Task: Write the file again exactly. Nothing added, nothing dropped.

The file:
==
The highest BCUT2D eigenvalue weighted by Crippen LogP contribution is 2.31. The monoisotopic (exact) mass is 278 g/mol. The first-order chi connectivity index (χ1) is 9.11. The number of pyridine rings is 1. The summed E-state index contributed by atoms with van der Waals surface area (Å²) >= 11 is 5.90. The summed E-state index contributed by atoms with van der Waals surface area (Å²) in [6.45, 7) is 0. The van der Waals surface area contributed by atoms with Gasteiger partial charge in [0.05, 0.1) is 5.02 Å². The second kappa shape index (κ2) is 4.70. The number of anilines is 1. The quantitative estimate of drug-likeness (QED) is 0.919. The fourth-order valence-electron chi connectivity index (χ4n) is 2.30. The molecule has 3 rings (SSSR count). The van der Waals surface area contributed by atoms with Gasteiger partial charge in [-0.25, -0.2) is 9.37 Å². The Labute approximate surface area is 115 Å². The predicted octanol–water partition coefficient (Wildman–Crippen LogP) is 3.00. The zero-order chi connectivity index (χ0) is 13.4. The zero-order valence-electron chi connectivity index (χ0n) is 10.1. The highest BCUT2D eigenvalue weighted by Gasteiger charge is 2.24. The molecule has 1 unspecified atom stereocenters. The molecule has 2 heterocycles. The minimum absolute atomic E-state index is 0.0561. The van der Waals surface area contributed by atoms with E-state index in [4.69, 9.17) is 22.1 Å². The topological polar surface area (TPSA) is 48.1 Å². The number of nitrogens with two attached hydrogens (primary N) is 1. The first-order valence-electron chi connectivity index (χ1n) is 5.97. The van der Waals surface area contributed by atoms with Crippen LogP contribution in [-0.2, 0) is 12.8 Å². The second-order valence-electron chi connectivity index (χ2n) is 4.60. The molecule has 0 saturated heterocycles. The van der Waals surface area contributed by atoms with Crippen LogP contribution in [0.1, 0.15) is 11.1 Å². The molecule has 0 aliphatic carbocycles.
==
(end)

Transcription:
The highest BCUT2D eigenvalue weighted by Crippen LogP contribution is 2.31. The monoisotopic (exact) mass is 278 g/mol. The first-order chi connectivity index (χ1) is 9.11. The number of pyridine rings is 1. The summed E-state index contributed by atoms with van der Waals surface area (Å²) >= 11 is 5.90. The summed E-state index contributed by atoms with van der Waals surface area (Å²) in [6.45, 7) is 0. The van der Waals surface area contributed by atoms with Gasteiger partial charge in [0.05, 0.1) is 5.02 Å². The second kappa shape index (κ2) is 4.70. The number of anilines is 1. The quantitative estimate of drug-likeness (QED) is 0.919. The fourth-order valence-electron chi connectivity index (χ4n) is 2.30. The molecule has 3 rings (SSSR count). The van der Waals surface area contributed by atoms with Gasteiger partial charge in [-0.25, -0.2) is 9.37 Å². The Labute approximate surface area is 115 Å². The predicted octanol–water partition coefficient (Wildman–Crippen LogP) is 3.00. The zero-order chi connectivity index (χ0) is 13.4. The zero-order valence-electron chi connectivity index (χ0n) is 10.1. The highest BCUT2D eigenvalue weighted by Gasteiger charge is 2.24. The molecule has 1 unspecified atom stereocenters. The molecule has 2 heterocycles. The minimum absolute atomic E-state index is 0.0561. The van der Waals surface area contributed by atoms with E-state index in [4.69, 9.17) is 22.1 Å². The topological polar surface area (TPSA) is 48.1 Å². The number of nitrogens with two attached hydrogens (primary N) is 1. The first-order valence-electron chi connectivity index (χ1n) is 5.97. The van der Waals surface area contributed by atoms with Crippen LogP contribution in [-0.2, 0) is 12.8 Å². The second-order valence-electron chi connectivity index (χ2n) is 4.60. The molecule has 0 saturated heterocycles. The van der Waals surface area contributed by atoms with Crippen LogP contribution in [0.1, 0.15) is 11.1 Å². The molecule has 0 aliphatic carbocycles.